This chapter reviews some of the challenges posed by transference and countertransference issues with this treatment population and discusses possible secondary traumatization in counselors. The Consensus Panel recommends that counselors establish and maintain clear boundaries from the outset, as well as establishing a "treatment frame." Some of the topics discussed below are basic to good counseling and clinical practice, but it is helpful to review them in the context of treating clients with histories of child abuse or neglect.
The counselor-client relationship is a crucial component of all therapy. Its importance is highlighted in work with abuse survivors because of the nature of the injury caused by the abuse--it was often caused by someone in close relationship to the client, on whom she was dependent, and from whom she should have received care and protection. The counseling relationship is therefore instrumental in providing the client with the necessary support to address and work through issues related to abuse (including substance abuse) while modeling a healthy, nonexploitive relationship.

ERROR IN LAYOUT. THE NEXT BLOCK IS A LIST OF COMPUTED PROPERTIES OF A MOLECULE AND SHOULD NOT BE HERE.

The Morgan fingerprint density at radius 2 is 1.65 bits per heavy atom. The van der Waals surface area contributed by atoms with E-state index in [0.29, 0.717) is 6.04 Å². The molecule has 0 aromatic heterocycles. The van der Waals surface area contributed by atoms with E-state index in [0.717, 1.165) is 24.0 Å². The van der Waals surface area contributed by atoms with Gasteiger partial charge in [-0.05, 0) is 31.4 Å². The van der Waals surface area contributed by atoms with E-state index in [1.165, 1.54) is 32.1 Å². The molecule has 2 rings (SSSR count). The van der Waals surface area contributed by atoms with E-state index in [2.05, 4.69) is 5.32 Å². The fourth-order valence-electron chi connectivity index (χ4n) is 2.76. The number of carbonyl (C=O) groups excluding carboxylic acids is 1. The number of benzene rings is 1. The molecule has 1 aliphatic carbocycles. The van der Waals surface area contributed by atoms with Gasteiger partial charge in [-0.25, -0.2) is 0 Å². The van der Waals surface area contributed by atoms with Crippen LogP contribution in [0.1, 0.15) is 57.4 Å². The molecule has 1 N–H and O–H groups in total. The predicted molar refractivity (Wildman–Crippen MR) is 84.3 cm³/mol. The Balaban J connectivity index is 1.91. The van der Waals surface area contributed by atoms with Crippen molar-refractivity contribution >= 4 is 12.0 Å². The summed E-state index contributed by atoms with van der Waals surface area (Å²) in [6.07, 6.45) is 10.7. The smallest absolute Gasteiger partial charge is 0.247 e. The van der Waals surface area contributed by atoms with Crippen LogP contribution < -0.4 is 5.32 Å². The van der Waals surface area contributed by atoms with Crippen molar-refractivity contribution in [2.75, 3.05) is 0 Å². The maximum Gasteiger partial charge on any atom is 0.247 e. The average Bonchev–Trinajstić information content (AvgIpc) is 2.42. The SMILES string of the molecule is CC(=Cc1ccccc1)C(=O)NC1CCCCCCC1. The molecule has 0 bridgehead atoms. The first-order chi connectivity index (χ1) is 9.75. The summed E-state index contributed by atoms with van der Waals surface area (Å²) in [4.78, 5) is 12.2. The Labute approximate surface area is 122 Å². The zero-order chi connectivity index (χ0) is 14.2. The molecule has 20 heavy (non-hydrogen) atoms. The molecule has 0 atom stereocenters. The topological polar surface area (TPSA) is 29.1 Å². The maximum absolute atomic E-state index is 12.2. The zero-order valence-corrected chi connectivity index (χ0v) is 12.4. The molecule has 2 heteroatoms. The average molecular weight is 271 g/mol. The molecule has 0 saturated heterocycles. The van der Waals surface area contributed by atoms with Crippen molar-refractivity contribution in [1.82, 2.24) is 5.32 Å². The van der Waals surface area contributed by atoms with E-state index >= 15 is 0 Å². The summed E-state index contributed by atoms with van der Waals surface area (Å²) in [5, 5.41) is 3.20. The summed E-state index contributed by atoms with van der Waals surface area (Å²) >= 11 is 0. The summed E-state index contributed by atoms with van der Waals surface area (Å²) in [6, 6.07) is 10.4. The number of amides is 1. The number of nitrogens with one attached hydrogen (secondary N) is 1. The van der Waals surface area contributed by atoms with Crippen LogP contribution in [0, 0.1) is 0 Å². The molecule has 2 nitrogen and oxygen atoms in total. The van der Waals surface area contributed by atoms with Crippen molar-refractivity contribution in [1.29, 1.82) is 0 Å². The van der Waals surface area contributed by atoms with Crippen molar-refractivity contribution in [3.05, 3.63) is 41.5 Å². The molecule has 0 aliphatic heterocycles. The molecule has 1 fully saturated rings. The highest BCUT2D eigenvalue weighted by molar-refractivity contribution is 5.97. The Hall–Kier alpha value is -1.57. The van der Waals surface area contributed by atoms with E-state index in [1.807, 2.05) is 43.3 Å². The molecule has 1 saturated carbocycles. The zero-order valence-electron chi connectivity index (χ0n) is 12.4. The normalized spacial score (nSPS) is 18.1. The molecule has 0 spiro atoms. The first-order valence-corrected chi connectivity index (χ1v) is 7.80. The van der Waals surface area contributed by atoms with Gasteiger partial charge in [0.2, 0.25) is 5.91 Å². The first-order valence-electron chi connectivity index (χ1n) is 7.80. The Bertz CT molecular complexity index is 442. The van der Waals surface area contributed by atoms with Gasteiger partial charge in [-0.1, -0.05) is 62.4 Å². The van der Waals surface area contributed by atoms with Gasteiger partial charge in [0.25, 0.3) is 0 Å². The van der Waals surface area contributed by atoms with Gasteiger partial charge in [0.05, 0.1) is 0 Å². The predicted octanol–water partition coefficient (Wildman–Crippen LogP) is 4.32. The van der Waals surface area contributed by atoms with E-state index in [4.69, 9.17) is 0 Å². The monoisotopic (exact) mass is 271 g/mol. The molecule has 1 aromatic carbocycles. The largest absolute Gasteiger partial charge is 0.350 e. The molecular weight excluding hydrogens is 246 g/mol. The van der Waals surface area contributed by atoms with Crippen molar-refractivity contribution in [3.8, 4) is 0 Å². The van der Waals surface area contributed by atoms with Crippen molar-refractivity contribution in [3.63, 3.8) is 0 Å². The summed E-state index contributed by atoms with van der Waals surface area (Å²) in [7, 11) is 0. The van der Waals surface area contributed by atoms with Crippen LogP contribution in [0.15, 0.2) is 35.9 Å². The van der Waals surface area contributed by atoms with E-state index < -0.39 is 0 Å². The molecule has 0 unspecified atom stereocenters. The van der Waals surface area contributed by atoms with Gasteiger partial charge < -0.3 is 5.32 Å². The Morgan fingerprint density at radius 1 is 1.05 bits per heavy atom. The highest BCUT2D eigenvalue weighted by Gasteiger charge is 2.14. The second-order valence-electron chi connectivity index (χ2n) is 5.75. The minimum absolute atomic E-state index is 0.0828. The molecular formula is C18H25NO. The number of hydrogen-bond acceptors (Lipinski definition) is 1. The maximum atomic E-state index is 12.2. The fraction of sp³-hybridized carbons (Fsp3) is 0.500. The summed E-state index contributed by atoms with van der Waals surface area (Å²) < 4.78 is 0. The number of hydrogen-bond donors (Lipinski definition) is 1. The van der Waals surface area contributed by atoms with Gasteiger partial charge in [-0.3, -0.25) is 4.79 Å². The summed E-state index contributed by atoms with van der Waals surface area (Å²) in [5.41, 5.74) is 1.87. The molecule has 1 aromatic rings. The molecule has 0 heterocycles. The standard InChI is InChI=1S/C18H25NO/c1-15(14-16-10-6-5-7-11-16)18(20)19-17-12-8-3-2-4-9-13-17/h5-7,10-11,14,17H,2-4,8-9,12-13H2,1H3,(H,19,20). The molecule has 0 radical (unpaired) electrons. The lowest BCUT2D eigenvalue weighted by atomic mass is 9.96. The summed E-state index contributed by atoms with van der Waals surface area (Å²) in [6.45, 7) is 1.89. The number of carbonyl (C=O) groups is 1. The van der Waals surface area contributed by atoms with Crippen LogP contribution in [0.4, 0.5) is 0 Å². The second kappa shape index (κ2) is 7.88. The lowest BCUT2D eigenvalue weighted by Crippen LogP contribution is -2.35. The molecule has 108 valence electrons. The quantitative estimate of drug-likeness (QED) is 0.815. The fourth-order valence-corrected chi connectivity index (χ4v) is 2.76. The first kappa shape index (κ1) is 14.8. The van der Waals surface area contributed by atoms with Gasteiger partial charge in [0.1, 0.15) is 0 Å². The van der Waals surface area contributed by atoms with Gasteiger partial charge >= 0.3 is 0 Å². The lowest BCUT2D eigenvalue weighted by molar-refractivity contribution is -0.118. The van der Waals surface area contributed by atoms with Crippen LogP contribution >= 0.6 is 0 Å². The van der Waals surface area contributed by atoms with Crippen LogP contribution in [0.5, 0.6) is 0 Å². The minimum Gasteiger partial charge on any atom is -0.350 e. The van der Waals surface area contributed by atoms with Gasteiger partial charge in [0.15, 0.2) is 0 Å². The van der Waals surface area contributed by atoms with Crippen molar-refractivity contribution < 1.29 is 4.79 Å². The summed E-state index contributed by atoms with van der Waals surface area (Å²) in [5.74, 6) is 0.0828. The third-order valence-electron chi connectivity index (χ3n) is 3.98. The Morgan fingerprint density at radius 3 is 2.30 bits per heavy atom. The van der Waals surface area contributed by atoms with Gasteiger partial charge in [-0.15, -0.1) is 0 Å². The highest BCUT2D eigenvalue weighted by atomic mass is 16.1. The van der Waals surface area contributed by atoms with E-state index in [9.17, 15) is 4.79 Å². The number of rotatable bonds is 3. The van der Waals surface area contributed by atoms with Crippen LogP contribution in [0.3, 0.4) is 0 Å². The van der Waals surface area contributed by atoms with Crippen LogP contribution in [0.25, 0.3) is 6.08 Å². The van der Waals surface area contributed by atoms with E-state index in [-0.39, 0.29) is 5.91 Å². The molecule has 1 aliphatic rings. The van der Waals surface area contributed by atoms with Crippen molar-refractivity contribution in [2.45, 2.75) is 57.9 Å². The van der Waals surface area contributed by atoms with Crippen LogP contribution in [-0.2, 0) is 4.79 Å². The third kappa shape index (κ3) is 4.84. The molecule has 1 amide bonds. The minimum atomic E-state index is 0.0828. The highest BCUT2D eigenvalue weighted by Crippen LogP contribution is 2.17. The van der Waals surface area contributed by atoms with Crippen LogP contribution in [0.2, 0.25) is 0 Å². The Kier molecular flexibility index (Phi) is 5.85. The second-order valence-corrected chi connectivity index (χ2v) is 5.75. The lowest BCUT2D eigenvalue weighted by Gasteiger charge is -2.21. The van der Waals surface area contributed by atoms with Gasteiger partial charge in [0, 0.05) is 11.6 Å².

Transference generally refers to feelings and issues from the past that clients transfer or project onto the counselor in the current relationship. When clients interact with other persons, they are likely to respond in ways that repeat old patterns from their past. Clients bring the everyday responses and distortions of life into the relationship with the counselor, who, as a professional, can recognize these problems that are interfering with clients' daily functioning (Kahn, 1991). These transference reactions have specific implications for survivors of childhood abuse, who may perceive the counselor as threatening or abandoning in the same way as the perpetrator of the abuse. Conversely, clients may idealize the counselor, seeing him as the warm and loving parent they always wanted.